Black was born in Leominister, MA, in 1898 and graduated in electrical engineering from the Worcester Polytechnic Institute in 1921. That year, he joined the Systems Engineering Department of the Western Electric Company in New York City, which became part of Bell Laboratories in 1925. He frequently came to the office on Sundays to peruse technical reports on projects covering the past two decades. His initial assignment was to investigate distortion in vacuum-tube amplifiers used as repeaters in telephonic carrier systems. He undertook a laborious analysis of distortion and linearity requirements as a function of the number of channels and designed various amplifiers in a quest for circuits suitable for multichannel amplifiers used in tandem over long distances. During the 1920’s, he worked closely with Kelly, who was in charge of vacuum-tube research.
In March 1923, Black attended an inspiring talk by C. P. Steinmetz, which, according to Black, provided a stimulus to his invention of a “feedforward amplifier.” This invention, which he patented in 1928, utilized biconjugate networks to isolate and cancel distortion. The technique proved fairly successful in laboratory tests but required frequent adjustment of the filament current and plate voltage and was too complicated to use commercially. Thus, it was in the context of a research effort extending over a number of years that Black came up with the negative feedback concept in early August 1927.
He sketched out a preliminary design, including feedback equations, on a blank page of The New York Times and had it witnessed and signed when he arrived at work (Fig. 2). By December 1927, he demonstrated a large reduction in distortion in an actual amplifier using negative feedback. Field tests were carried out in the vicinity of Morristown, NJ, during 1930-1931 using a nine-channel system with about 70 repeaters. These experiments proved highly successful and convinced even more skeptical engineers that the negative feedback amplifier was the long-sought solution to the problem of distortion in long-distance telephone networks where numerous repeaters were-needed.
Black’s classic paper entitled “Stabilized Feed-Back Amplifiers” appeared in Electrical Engineering, a publication of the American Institute of Electrical Engineers (AJEE), in January 1934. He pointed out in this paper that the use of negative feedback in a high-gain amplifier enabled “extraordinary improvement in Constance of amplification and freedom from nonlinearity.” He reported the Morristown tests and stated that results had been “highly satisfactory and demonstrated conclusively the correctness of the theory and the practicability of its commercial application.” He cited a related contribution made by his colleague H. Nyquist, who had developed a precise criterion for the stability of feedback amplifiers. Black concluded that vacuum-tube amplifiers “normally possessing good characteristics with respect to stability and freedom from distortion are made to possess superlatively good characteristics by application of the feed-back principle.” Black’s patent on the negative feedback amplifier featured broad claims and included 42 pages of text, 33 pages of figures, and nine pages of claims. Although he applied for the patent in August 1928, it was not issued until December 1937. It was required reading in at least one graduate course in electronics offered in the late 1950’s.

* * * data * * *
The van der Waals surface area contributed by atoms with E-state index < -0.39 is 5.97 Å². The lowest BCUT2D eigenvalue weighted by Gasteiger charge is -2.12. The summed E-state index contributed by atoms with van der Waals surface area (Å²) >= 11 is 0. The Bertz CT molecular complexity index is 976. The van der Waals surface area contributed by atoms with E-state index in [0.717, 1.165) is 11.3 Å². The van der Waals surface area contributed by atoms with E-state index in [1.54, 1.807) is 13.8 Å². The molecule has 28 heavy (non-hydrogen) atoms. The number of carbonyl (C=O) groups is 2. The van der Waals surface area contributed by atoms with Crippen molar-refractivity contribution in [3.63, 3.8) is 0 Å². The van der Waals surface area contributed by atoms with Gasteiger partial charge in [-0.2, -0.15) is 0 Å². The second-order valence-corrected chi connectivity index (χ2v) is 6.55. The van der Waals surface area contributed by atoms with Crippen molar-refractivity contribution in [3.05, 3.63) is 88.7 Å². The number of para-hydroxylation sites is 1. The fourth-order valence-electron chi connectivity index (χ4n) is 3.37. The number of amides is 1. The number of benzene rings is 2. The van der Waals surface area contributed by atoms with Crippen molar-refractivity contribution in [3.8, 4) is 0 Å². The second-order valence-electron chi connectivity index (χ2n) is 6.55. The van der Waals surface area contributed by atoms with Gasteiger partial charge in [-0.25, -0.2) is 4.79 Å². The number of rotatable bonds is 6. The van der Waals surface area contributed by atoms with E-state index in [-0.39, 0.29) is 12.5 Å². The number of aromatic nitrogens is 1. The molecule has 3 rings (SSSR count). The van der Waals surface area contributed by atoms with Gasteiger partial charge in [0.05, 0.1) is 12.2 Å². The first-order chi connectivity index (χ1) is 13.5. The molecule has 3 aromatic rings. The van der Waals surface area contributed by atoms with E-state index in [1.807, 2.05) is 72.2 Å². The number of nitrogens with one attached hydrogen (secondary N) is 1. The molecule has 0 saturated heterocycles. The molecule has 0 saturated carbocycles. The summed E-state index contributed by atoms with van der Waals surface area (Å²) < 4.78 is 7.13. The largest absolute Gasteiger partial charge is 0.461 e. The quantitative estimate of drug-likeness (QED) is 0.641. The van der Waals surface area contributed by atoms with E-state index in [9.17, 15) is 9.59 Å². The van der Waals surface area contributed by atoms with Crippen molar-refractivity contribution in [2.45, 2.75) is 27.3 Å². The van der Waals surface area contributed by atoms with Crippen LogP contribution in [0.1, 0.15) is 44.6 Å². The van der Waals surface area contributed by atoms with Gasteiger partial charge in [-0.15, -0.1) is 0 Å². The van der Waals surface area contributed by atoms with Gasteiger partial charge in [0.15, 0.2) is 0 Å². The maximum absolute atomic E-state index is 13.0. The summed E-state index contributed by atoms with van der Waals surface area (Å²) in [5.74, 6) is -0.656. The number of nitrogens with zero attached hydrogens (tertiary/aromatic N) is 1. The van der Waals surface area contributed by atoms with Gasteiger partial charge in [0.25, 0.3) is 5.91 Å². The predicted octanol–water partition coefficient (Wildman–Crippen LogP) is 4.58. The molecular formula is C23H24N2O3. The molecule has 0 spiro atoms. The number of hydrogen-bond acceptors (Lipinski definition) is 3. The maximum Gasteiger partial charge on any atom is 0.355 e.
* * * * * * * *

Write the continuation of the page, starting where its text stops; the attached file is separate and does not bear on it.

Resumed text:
During World War II, Black made important contributions to the theory and applications of pulse-code modulation. His book Modulation Theory was published in 1953. He was elected a fellow of the ATEE in 1941 and was awarded the Lamme Medal by the AIEE in 1957 as recognition for the invention of the negative feedback amplifier and other contributions to telecommunications engineering (Fig. 3). He also was elected a fellow of the Institute of Radio Engineers in 1948. He retired from Bell Labs in 1963 and then worked for about three years as a research scientist with the General Precision Company. In later years, he was an independent communications consultant. He was inducted into the National Inventors Hall of Fame in 1981. He did some preliminary work on an autobiography with the tentative title Before the Ferry Docked but it remained unfinished when he died in December 1983 at age 85.
James E. Brittain
March 5th, 2012
NEWS from IEEE-USA
2001 L Street, N.W., Suite 700
Washington, DC 20036-4910
IEEE-USA Contributes to Another Successful EWeek in Nation’s Capital
WASHINGTON (28 February 2012) — From Discover Engineering Family Day to the Future City Competition National Finals, IEEE-USA played a key role in last week’s successful National Engineers Week events in the nation’s capital. The IEEE/IEEE-USA New Face of Engineering — Professional Edition was also unveiled.
Discover Engineering Family Day
Family Day got EWeek (19-25 February) started a day early when 9,596 visitors came to the National Building Museum to learn about basic engineering concepts. At IEEE-USA’s exhibit, nine local IEEE members volunteered to demonstrate:
* The greater energy efficiency of LED and CFL light bulbs vs. incandescent bulbs
* How a model dance pad from PBS’ “Design Squad Nation” TV show converts mechanical energy into light and sound energy
* What type of materials conduct electricity, using the Design Squad activity “Electric Highway”
* Internal components of an MP3 player, printer and computer
Former astronaut Dr. Roger Crouch, a payload specialist on two Space Shuttle Columbia missions in 1997, signed autographs and posed for photos throughout the day.
IEEE-USA, which helped launch the first Family Day in 1993, is one of the event’s major sponsors. See Washington FOX 5 coverage at http://www.myfoxdc.com/dpp/mornings/holly_live/discover-engineering-family-day-at-the-national-building-museum-021712
National Engineers Week Future City Competition